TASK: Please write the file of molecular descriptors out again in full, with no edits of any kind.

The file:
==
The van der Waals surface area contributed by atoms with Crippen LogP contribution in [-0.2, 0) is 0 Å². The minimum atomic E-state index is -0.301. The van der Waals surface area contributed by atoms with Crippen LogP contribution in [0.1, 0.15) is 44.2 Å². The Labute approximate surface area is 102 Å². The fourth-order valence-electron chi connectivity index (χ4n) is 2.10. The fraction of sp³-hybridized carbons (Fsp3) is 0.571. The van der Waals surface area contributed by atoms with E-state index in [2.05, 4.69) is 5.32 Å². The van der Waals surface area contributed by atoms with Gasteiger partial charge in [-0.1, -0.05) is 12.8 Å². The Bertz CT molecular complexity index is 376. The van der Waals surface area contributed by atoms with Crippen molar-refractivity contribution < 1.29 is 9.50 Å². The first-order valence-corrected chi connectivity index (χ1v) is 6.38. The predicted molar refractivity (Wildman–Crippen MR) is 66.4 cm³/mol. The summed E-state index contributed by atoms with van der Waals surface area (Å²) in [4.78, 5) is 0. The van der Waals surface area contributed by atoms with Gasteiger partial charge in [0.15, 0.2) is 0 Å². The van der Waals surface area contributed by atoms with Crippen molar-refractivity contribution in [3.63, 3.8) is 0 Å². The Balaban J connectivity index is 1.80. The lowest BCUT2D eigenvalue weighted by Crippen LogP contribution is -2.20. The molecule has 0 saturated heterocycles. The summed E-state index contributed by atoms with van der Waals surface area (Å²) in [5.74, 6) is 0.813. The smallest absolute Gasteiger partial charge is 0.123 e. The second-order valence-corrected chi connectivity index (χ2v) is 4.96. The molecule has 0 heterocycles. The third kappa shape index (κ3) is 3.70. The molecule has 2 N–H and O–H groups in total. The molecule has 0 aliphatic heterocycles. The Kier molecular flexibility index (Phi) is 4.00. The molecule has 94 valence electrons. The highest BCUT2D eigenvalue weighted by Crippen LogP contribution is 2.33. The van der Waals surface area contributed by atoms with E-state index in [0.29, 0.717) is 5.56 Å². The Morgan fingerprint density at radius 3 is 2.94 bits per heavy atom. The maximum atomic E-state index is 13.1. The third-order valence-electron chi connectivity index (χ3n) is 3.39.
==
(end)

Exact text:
The van der Waals surface area contributed by atoms with Crippen LogP contribution in [-0.2, 0) is 0 Å². The minimum atomic E-state index is -0.301. The van der Waals surface area contributed by atoms with Crippen LogP contribution in [0.1, 0.15) is 44.2 Å². The Labute approximate surface area is 102 Å². The fourth-order valence-electron chi connectivity index (χ4n) is 2.10. The fraction of sp³-hybridized carbons (Fsp3) is 0.571. The van der Waals surface area contributed by atoms with E-state index in [2.05, 4.69) is 5.32 Å². The van der Waals surface area contributed by atoms with Gasteiger partial charge in [-0.1, -0.05) is 12.8 Å². The Bertz CT molecular complexity index is 376. The van der Waals surface area contributed by atoms with Crippen molar-refractivity contribution < 1.29 is 9.50 Å². The first-order valence-corrected chi connectivity index (χ1v) is 6.38. The predicted molar refractivity (Wildman–Crippen MR) is 66.4 cm³/mol. The summed E-state index contributed by atoms with van der Waals surface area (Å²) in [4.78, 5) is 0. The van der Waals surface area contributed by atoms with Gasteiger partial charge in [0.15, 0.2) is 0 Å². The van der Waals surface area contributed by atoms with Crippen molar-refractivity contribution in [3.63, 3.8) is 0 Å². The Balaban J connectivity index is 1.80. The lowest BCUT2D eigenvalue weighted by Crippen LogP contribution is -2.20. The molecule has 0 saturated heterocycles. The summed E-state index contributed by atoms with van der Waals surface area (Å²) in [5.74, 6) is 0.813. The smallest absolute Gasteiger partial charge is 0.123 e. The second-order valence-corrected chi connectivity index (χ2v) is 4.96. The molecule has 0 heterocycles. The third kappa shape index (κ3) is 3.70. The molecule has 2 N–H and O–H groups in total. The molecule has 0 aliphatic heterocycles. The Kier molecular flexibility index (Phi) is 4.00. The molecule has 94 valence electrons. The highest BCUT2D eigenvalue weighted by Crippen LogP contribution is 2.33. The van der Waals surface area contributed by atoms with E-state index in [0.29, 0.717) is 5.56 Å². The Morgan fingerprint density at radius 3 is 2.94 bits per heavy atom. The maximum atomic E-state index is 13.1. The third-order valence-electron chi connectivity index (χ3n) is 3.39.